AT&T Expands 5G Network as It Gains Wireless, Fiber Subscribers

The nation's third-largest carrier says it's ahead of schedule building out its 5G footprint as it reports its second-quarter earnings.

Eli Blumenthal Senior Editor
Eli Blumenthal is a senior editor at CNET with a particular focus on covering the latest in the ever-changing worlds of telecom, streaming and sports. He previously worked as a technology reporter at USA Today.
Expertise 5G, mobile networks, wireless carriers, phones, tablets, streaming devices, streaming platforms, mobile and console gaming
Eli Blumenthal
3 min read
AT&T logo on a phone
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AT&T gained customers in the second quarter as the telecommunications giant worked to upgrade its network to better compete with Verizon and T-Mobile. 

The Dallas-based company revealed Thursday with its second-quarter earnings that it has already covered 70 million people with its C-band flavor of 5G. The company previously said that it planned to cover 70 million to 75 million people with midband spectrum, which it spent $27 billion acquiring last year, by the end of 2022 but it moved off that target earlier this year. Instead, it said in January that it planned to cover 200 million people with its various midband spectrum positions by the end of 2023.

In addition to the C-band purchase, AT&T shelled out more than $9 billion to acquire additional 3.45GHz midband spectrum in a recent FCC auction. That adds to its increasing cache of midband radio airwaves, which is coveted for its mix of wider coverage and higher speeds. Both bands can work together and are marketed by the carrier as "5G Plus."

On Thursday AT&T said it is six months ahead of schedule on midband 5G deployment and now expects to cover nearly 100 million people by the end of the year with this flavor.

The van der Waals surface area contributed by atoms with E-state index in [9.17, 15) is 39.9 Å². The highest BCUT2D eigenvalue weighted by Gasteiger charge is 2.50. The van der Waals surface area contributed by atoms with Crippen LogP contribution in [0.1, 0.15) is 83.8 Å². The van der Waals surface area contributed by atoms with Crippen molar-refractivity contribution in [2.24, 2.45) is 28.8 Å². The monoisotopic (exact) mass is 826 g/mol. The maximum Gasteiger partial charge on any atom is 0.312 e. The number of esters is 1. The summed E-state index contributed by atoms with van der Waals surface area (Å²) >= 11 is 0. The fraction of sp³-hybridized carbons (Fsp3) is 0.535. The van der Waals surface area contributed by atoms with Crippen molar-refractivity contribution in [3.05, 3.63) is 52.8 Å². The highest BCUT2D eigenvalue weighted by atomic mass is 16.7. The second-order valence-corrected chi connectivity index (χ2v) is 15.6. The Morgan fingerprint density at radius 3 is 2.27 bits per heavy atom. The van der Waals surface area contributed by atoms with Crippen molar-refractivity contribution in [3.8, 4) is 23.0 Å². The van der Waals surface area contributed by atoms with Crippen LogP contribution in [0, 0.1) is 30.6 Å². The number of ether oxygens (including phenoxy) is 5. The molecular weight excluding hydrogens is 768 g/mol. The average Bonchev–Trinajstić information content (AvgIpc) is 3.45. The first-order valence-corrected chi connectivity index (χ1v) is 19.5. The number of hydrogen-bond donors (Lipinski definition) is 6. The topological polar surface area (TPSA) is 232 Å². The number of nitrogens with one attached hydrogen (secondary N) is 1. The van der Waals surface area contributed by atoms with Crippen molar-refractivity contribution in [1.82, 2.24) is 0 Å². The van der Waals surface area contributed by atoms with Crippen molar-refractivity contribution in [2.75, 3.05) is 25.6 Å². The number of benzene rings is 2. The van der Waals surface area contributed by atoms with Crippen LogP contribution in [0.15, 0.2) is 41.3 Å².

The carrier is hoping that the upgrades to its network will continue to keep customers tied to its services. During the second quarter, it said that it added 813,000 net postpaid subscribers. Postpaid users, or those who pay their phone bill at the end of the month, are a metric used by the industry as an indicator of a wireless carrier's success. 

Those joining AT&T, or existing users upgrading lines, seem to be opting for pricier phones when they sign up. The telecom giant said that equipment revenues in its mobile unit were $4.9 billion for the quarter, up 7.2% year over year and "driven by increased sales of higher priced smartphones." 

Pricier phones continue to be a strong incentive for the carrier as most of its deals on phones like the iPhone 13 or Galaxy S22 require a customer to commit to a 36-month installment plan and sign up for an unlimited plan to get the discount on a device. 

Inflation, however still remains a concern. In May the carrier hiked prices for older plans, citing inflation as the reason. Executives on its earnings call continued to note worries about inflation, which in June hit 9.1%, and the company has lowered its outlook for free cash flow for the year.

The company has seen some customers defer bill payments, but chief operating officer Jeff McElfresh told CNET that those delays are one- or two-day extensions relative to how quickly people were paying their bills last year. 

"Those payments are still within the payment terms," he said, "so it's not late payments, it's just extended days of bills outstanding by a small amount" of people. McElfresh added that this level of delays still "does not exceed what we operated at pre-pandemic."

On the broadband front, AT&T Fiber added 316,000 subscribers. The carrier added 289,000 subscribers last quarter and touts that this is the 10th straight quarter adding more than 200,000 net subscribers. As with its efforts on 5G, the carrier has been working to improve its fiber network and has begun upgrading its network to offer multigigabit connections

Read more: Fiber Versus 5G: Why the Wired Connection Still Reigns

AT&T posted $29.6 billion in revenue in the second quarter, beating the $29.56 billion expected by analysts as polled by Yahoo Finance. Its adjusted earnings were 65 cents per share, which also was ahead of Wall Street's expectations of 61 cents per share.